Students explore ways to support Transgender individuals

By Sophia Bates, Assistant News Editor

Photo by Sophia Bates/ The Towerlight

In the Life, an LGTBQ+ community-oriented club, facilitated the New York Times Talk “What’s the T: Do Trans Lives Matter in Youth?” March 13 in an effort to teach attendees about ways they can help support transgender individuals.

Junior Edmund Savage and sophomore Khouri Lassiter, both on the leadership board for In the Life, started the dialogue by playing a video about queer sex education and summarizing three articles focusing on discriminatory policies and laws regarding LGBTQ+ rights.

One of the first points of discussion was around “no promo homo” laws, which are laws that stigmatize LGTBQ+ people. They then allowed people to share personal opinion and backstory around the topic.

In 2017, Maryland passed Senate Bill 212, the Fairness for All Marylanders Act, which updated Maryland’s Civil Rights Law to include protection on the basis of gender identity, according to Equality Maryland, a civil rights organization.

Erin Rook, the Assistant Director of LGBTQ+ Student Diversity and Development, attended the talk and raised a point that while Maryland protects those within the LGBTQ+ community, not all states do.

“One thing to remember that Maryland laws protect sexual orientation and gender identity, but in a lot of states you can be fired or kicked out of your home,” Rook said.

After the introductory period, attendees were invited to engage in open dialogue guided by pre-written questions from Savage and Lassiter, including how the education system is failing to protect transgender students and LGBTQ+ safe spaces.

At the end of the discussion, senior Briana Marshall, who is not a part of the LGBTQ+ community, asked about how to be an ally.

“Being a dancer and being in this art community, I feel like the LGBTQ+ community has always been a part of my life and my existence, and I don’t think I’ve ever considered myself an ally because I don’t think I do enough to be considered an ally,” Marshall said. “As someone who deeply cares about people from his community, what do you want to see from allies, or how can someone like myself further support the community?”

In response, Lassiter acknowledged that supporting the community is one of the key components to be an ally.

“Just keep doing what you’re doing,” Lassiter said. “If you’re already supporting the community, you are already an ally because you support us.”

Lassiter addressed larger topics than support, too.

“If you see something homophobic or transphobic, and it’s a safe space where you aren’t put in danger, then address it,” Lassiter said.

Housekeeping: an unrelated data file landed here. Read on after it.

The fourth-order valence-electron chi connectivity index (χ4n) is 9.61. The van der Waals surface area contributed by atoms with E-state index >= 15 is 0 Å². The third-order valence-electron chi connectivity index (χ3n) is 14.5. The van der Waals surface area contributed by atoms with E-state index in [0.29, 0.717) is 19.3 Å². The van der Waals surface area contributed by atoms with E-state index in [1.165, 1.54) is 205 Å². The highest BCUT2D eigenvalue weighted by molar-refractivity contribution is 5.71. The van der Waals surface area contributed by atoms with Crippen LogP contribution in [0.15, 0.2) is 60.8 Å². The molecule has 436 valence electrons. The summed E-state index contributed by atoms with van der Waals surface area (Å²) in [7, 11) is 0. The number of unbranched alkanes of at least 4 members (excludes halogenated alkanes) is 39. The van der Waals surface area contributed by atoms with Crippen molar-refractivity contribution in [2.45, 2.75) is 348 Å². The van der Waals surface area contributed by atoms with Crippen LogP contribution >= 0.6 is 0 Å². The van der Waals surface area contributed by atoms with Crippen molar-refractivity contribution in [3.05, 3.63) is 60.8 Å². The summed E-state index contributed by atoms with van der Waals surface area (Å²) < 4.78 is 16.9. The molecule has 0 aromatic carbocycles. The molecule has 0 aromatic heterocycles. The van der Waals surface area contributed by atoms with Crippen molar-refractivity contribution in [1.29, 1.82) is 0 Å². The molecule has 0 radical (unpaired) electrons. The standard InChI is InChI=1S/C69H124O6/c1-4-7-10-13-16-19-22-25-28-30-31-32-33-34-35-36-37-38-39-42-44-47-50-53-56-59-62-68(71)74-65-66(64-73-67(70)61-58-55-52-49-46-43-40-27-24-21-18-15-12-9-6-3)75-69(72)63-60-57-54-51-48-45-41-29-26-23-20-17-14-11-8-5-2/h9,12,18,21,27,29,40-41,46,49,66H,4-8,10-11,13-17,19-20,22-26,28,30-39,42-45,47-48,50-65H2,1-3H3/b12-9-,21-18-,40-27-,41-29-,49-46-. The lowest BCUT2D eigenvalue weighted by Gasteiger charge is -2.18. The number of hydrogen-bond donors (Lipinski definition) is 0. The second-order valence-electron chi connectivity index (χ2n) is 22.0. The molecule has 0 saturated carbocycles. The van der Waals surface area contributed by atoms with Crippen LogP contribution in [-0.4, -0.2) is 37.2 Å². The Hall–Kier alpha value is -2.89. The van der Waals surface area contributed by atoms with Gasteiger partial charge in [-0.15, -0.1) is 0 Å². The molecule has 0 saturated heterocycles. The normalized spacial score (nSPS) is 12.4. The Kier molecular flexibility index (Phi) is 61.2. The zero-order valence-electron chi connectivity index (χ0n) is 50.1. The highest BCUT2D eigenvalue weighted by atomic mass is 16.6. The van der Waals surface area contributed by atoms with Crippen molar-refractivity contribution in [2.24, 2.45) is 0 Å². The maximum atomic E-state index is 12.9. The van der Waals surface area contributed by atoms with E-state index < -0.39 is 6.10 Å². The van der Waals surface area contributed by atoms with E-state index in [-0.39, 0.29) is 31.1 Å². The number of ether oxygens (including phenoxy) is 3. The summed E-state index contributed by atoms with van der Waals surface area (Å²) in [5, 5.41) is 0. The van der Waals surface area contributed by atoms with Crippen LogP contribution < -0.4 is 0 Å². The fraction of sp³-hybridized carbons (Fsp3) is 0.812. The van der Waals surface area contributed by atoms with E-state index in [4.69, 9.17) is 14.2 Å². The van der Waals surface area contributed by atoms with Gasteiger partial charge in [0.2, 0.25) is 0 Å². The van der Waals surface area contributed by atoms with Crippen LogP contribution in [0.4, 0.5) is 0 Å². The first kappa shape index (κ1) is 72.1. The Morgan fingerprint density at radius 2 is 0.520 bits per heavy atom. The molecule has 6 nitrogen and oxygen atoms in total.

Savage added that sharing one’s preferred pronouns plays a role in being an ally as well.

“I think even just sharing your pronouns is a good way to show that you’re trying to build an inclusive environment,” Savage said.

Savage and Lassiter said that this was an important topic for the talk due to the lack of visibility within the community that transgenders face.

“The reason why we really wanted to do this is because when it comes to LGBTQ representation there is a lot of representation for gay individuals, but there is not a lot of representation for other people apart of our community, especially the trans community,” Savage said.

Lassiter added that the talk also was meant to raise awareness on the issues that transgender people face daily.

“There is not a lot of visibility for trans people,” Lassiter said. “They have many different struggles every single day. I know as a queer woman, I can just go into a restroom and use the restroom, but for a trans woman it might be a whole different obstacle that they have to face, and we really just wanted to shed light on that.”

Graduate Assistant for Civic Engagement with Civic Engagement and Social Responsibility Kincade Stirek, who helped organize the talk, said that this topic empowers the university to be more inclusive.

“TU is trying to work to be a more inclusive university, so this is just addressing how we are working to become a more inclusive university,” Stirek said. “There could be a lot of students that aren’t even out yet, so it could just be showing the resources that are available to students.”


Leave a Reply


Success! You're on the list.